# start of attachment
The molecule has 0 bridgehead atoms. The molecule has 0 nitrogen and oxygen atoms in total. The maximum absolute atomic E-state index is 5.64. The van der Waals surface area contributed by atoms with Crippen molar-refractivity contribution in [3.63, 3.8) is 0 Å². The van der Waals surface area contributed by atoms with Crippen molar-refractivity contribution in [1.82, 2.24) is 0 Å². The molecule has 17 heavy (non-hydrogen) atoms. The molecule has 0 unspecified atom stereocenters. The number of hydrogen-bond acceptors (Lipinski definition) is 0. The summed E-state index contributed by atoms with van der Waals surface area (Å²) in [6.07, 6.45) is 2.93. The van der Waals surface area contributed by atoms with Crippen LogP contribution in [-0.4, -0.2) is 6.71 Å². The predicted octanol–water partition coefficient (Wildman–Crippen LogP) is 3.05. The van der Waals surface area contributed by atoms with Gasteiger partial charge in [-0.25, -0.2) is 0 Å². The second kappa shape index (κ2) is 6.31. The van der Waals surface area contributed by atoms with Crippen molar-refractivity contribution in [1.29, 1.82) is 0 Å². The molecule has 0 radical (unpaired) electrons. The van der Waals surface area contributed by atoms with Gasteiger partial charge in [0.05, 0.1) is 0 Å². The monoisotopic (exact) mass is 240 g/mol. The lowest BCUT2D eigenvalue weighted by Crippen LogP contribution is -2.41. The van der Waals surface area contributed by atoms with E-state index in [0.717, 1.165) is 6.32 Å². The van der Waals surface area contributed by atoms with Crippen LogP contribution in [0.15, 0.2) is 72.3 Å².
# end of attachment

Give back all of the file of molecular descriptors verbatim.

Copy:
The molecule has 0 bridgehead atoms. The molecule has 0 nitrogen and oxygen atoms in total. The maximum absolute atomic E-state index is 5.64. The van der Waals surface area contributed by atoms with Crippen molar-refractivity contribution in [3.63, 3.8) is 0 Å². The van der Waals surface area contributed by atoms with Crippen molar-refractivity contribution in [1.82, 2.24) is 0 Å². The molecule has 17 heavy (non-hydrogen) atoms. The molecule has 0 unspecified atom stereocenters. The number of hydrogen-bond acceptors (Lipinski definition) is 0. The summed E-state index contributed by atoms with van der Waals surface area (Å²) in [6.07, 6.45) is 2.93. The van der Waals surface area contributed by atoms with Crippen LogP contribution in [-0.4, -0.2) is 6.71 Å². The predicted octanol–water partition coefficient (Wildman–Crippen LogP) is 3.05. The van der Waals surface area contributed by atoms with Gasteiger partial charge in [-0.25, -0.2) is 0 Å². The second kappa shape index (κ2) is 6.31. The van der Waals surface area contributed by atoms with Crippen molar-refractivity contribution in [1.29, 1.82) is 0 Å². The molecule has 0 radical (unpaired) electrons. The van der Waals surface area contributed by atoms with Gasteiger partial charge in [0.05, 0.1) is 0 Å². The monoisotopic (exact) mass is 240 g/mol. The lowest BCUT2D eigenvalue weighted by Crippen LogP contribution is -2.41. The van der Waals surface area contributed by atoms with E-state index in [0.717, 1.165) is 6.32 Å². The van der Waals surface area contributed by atoms with Crippen LogP contribution in [0.15, 0.2) is 72.3 Å².